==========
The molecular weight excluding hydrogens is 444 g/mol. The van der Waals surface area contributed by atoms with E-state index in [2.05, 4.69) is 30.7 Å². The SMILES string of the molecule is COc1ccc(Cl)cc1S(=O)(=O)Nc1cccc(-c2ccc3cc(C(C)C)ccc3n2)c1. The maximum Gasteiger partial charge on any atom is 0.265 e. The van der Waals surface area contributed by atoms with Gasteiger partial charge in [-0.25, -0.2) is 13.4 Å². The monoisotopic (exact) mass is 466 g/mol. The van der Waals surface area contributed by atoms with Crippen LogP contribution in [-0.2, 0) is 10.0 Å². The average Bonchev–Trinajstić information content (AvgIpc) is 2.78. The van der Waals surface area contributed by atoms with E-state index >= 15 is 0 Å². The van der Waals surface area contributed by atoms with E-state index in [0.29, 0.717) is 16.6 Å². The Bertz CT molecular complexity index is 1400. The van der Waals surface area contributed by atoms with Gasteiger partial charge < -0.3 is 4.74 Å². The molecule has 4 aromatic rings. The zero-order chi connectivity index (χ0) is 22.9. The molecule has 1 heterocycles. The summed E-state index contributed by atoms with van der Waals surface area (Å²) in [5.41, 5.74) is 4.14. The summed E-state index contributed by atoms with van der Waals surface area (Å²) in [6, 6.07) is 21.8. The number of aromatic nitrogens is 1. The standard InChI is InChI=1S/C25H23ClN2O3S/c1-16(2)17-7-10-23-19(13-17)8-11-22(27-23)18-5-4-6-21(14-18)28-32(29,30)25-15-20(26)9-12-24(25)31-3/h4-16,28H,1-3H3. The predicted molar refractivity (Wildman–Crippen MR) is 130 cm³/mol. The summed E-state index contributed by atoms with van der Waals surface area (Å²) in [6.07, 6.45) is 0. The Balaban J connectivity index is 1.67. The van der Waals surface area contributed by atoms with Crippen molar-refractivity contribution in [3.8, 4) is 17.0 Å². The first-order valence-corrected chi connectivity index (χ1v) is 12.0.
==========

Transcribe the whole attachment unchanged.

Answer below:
The molecular weight excluding hydrogens is 444 g/mol. The van der Waals surface area contributed by atoms with E-state index in [2.05, 4.69) is 30.7 Å². The SMILES string of the molecule is COc1ccc(Cl)cc1S(=O)(=O)Nc1cccc(-c2ccc3cc(C(C)C)ccc3n2)c1. The maximum Gasteiger partial charge on any atom is 0.265 e. The van der Waals surface area contributed by atoms with Gasteiger partial charge in [-0.25, -0.2) is 13.4 Å². The monoisotopic (exact) mass is 466 g/mol. The van der Waals surface area contributed by atoms with Crippen LogP contribution in [-0.2, 0) is 10.0 Å². The average Bonchev–Trinajstić information content (AvgIpc) is 2.78. The van der Waals surface area contributed by atoms with E-state index >= 15 is 0 Å². The van der Waals surface area contributed by atoms with E-state index in [0.29, 0.717) is 16.6 Å². The Bertz CT molecular complexity index is 1400. The van der Waals surface area contributed by atoms with Gasteiger partial charge < -0.3 is 4.74 Å². The molecule has 4 aromatic rings. The zero-order chi connectivity index (χ0) is 22.9. The molecule has 1 heterocycles. The summed E-state index contributed by atoms with van der Waals surface area (Å²) in [5.41, 5.74) is 4.14. The summed E-state index contributed by atoms with van der Waals surface area (Å²) in [6, 6.07) is 21.8. The number of aromatic nitrogens is 1. The standard InChI is InChI=1S/C25H23ClN2O3S/c1-16(2)17-7-10-23-19(13-17)8-11-22(27-23)18-5-4-6-21(14-18)28-32(29,30)25-15-20(26)9-12-24(25)31-3/h4-16,28H,1-3H3. The predicted molar refractivity (Wildman–Crippen MR) is 130 cm³/mol. The summed E-state index contributed by atoms with van der Waals surface area (Å²) in [6.07, 6.45) is 0. The Balaban J connectivity index is 1.67. The van der Waals surface area contributed by atoms with Crippen molar-refractivity contribution in [3.8, 4) is 17.0 Å². The first-order valence-corrected chi connectivity index (χ1v) is 12.0.